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Current position of the SSV Corwith Cramer. Click on the vessel to view position history. Use the tools, top right, to change the map style or view data layers.

SEA Currents: SSV Corwith Cramer


Dec

07

Seeing Birds on Field Day

Celeste Pallone, A Watch, Barnard College of Columbia University
Caribbean Reef Expedition

Above: People looking at seabirds. Below: Celeste, Alex, and Joe

Ship's Log

Noon Position
14° 40.687’ N x 061° 54.827’ W

Description of location
36 miles west of Dominica

Ship Heading
015°

Ship Speed
4.6 kts

Log
406.9nm

Weather / Wind / Sail Plan
4/8th clouds, wind from the North East, sailing under the four lowers towards Montserrat

Souls on Board

Yesterday was the Cramer’s self-care day, aka Field Day. On Field Day we clean the ship from top to bottom and my watch was responsible for the galley. Though my shipmates from A house and my friends at home know I love to tidy up, cleaning while the Cramer is underway is a whole different story. After we cleared out all the foodstuffs, pots, dishes, etc. using a fire line of about 15 people up the forward ladder, we got to the good part. The next hour involved Joe, Cassie, Timesha, and I sliding around countertops, across walls, and along floors. Over the past week on the Cramer, I have gotten used to what I call “mountain goating” in the galley: finding any surface to lean and support yourself on, while climbing up to high shelves. After an afternoon of scraping and scrubbing, my morale was low.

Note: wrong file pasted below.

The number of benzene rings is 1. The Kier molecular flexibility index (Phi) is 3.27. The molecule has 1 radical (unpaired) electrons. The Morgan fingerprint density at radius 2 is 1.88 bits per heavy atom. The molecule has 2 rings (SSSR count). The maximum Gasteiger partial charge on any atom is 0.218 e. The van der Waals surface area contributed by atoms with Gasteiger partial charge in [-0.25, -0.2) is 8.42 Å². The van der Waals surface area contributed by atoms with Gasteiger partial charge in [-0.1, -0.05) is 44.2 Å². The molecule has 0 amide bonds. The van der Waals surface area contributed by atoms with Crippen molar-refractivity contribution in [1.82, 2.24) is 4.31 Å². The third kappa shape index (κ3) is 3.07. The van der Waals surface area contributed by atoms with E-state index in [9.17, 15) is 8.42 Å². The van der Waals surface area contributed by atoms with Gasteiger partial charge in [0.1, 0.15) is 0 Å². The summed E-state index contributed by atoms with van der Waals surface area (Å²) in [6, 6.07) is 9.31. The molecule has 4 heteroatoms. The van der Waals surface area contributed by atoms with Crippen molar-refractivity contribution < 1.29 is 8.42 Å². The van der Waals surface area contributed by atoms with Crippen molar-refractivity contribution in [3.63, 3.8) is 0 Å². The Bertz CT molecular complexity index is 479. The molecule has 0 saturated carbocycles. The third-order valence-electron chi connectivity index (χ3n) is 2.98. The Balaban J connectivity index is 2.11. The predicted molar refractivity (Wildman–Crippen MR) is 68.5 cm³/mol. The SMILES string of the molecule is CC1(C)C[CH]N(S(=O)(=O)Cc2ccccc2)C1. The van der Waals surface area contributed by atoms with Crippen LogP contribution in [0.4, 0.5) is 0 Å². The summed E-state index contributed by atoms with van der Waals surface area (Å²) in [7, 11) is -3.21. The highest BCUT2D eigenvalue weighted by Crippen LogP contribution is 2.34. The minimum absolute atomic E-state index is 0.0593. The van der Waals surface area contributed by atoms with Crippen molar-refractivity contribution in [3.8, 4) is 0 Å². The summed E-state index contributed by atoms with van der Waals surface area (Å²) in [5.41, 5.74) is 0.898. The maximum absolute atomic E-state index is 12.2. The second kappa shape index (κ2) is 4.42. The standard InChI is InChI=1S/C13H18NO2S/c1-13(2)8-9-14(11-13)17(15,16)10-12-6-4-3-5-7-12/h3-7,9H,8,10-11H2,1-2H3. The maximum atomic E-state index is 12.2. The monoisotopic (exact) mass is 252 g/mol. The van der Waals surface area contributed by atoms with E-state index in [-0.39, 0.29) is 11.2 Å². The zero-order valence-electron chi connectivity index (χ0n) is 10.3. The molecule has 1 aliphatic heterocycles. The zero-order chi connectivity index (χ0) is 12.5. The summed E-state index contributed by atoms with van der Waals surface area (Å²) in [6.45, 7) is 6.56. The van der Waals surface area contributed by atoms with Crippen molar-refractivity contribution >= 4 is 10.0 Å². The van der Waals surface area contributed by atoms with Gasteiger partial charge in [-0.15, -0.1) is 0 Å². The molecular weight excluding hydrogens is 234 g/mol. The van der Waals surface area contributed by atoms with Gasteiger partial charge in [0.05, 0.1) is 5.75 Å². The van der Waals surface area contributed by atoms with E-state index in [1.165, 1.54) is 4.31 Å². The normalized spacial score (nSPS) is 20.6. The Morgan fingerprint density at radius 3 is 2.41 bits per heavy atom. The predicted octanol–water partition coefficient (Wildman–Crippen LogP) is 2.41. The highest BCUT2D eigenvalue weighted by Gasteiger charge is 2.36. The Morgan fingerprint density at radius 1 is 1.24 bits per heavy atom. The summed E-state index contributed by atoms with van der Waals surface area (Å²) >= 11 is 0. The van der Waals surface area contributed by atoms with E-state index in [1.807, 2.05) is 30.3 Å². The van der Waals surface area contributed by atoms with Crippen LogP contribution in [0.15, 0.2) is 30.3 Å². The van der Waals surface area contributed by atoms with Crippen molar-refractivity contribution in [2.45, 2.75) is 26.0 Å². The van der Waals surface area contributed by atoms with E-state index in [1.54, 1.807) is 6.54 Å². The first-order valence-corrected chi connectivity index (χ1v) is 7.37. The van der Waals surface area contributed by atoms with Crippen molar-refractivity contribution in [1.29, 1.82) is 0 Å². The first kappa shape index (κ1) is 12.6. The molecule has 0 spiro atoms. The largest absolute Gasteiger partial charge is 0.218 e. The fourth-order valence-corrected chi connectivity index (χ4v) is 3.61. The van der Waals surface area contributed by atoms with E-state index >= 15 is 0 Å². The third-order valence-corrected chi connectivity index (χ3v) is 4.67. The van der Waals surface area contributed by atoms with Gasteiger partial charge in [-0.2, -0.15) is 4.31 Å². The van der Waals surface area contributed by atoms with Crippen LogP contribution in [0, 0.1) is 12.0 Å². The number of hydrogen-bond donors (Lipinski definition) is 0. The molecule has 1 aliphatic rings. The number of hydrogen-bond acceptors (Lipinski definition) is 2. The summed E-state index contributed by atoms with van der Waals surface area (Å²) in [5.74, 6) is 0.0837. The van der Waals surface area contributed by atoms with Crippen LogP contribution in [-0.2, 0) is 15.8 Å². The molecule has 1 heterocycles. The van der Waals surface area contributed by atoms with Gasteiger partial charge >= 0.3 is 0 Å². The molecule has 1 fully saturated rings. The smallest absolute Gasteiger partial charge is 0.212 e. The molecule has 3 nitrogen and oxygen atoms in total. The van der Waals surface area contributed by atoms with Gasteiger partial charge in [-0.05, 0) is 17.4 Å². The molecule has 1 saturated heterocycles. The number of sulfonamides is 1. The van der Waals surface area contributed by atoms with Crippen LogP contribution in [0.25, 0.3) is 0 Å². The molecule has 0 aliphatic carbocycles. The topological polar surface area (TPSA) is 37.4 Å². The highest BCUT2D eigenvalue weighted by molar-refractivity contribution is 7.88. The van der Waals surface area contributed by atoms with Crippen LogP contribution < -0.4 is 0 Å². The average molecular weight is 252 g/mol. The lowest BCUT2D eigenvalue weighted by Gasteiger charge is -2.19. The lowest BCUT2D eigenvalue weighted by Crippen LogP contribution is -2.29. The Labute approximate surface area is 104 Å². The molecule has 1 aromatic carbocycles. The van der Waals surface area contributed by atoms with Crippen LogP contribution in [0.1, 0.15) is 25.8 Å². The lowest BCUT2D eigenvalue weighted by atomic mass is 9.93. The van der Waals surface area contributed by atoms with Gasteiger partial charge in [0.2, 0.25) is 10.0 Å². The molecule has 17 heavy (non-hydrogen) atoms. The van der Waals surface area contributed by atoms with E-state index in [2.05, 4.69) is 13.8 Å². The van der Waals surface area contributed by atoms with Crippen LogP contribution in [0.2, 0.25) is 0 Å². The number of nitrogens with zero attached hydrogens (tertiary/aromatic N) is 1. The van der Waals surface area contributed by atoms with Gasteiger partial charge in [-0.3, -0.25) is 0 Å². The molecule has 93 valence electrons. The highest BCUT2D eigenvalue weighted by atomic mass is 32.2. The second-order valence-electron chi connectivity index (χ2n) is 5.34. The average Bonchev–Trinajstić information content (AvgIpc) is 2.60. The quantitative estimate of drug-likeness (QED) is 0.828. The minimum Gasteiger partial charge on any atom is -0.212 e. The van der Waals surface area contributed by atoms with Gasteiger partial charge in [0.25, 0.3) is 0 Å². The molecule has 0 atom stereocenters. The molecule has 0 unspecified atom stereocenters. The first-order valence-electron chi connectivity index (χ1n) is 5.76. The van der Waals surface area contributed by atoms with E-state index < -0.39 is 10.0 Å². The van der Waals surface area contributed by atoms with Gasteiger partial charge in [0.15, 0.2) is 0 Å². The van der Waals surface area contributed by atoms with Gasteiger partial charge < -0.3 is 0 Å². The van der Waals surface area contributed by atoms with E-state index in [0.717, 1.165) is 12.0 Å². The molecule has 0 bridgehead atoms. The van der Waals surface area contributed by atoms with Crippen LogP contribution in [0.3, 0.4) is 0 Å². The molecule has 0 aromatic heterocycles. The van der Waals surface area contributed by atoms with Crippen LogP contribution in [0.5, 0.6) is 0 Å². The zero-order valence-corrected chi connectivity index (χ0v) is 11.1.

I heard an echo down the galley staircase say, “Celeste to science!” Confused, I ran up on deck to see who needed me. Our Chief Scientist and Captain were on the quarter deck and about 20 of my shipmates were watching something amazing: seabirds flying with the Cramer. Two masked boobies were feeding in the wake of the ship, about 10 feet from us. They plunge dove into the water to grab fish and were waiting above the surface to look for flyers. Soon after, a red-footed booby approached the pair, wanting some food as well.

We are here in the Caribbean exploring the region’s coral reefs, but in times like these when we are underway and far from shore these seabirds are signals of life and land and are entertainment for wandering eyes. I am glad to be able to share my interest in seabirds with my shipmates, who are now fellow bird nerds.

My Wednesday began during evening watch, surrounded by tired eyes and Oreos. We watched a super moon rise, played dodge-squall, and learned lines in the dark. After a good night’s sleep, briefly interrupted by a breakfast of French toast, A-watch was energized for the afternoon. Every day I learn more about sailing, the ocean, and my wonderful shipmates.

- Celeste

Categories: Corwith Cramer,Caribbean Reef Expedition, • Topics: c276 • (1) Comments
Previous entry: Be the Gimbal    Next entry: Towards the Smoking Sea

Comments

Leave a note for students and crew to read when they reach their next port and have access to the internet!

#1. Posted by Jeff Benz on December 07, 2017

It’s very interesting to read everyone’s account of life on the Cramer - keep up the good commentary.  We wish you all good health, success in your science work, and calm seas.  Joe, we love you!


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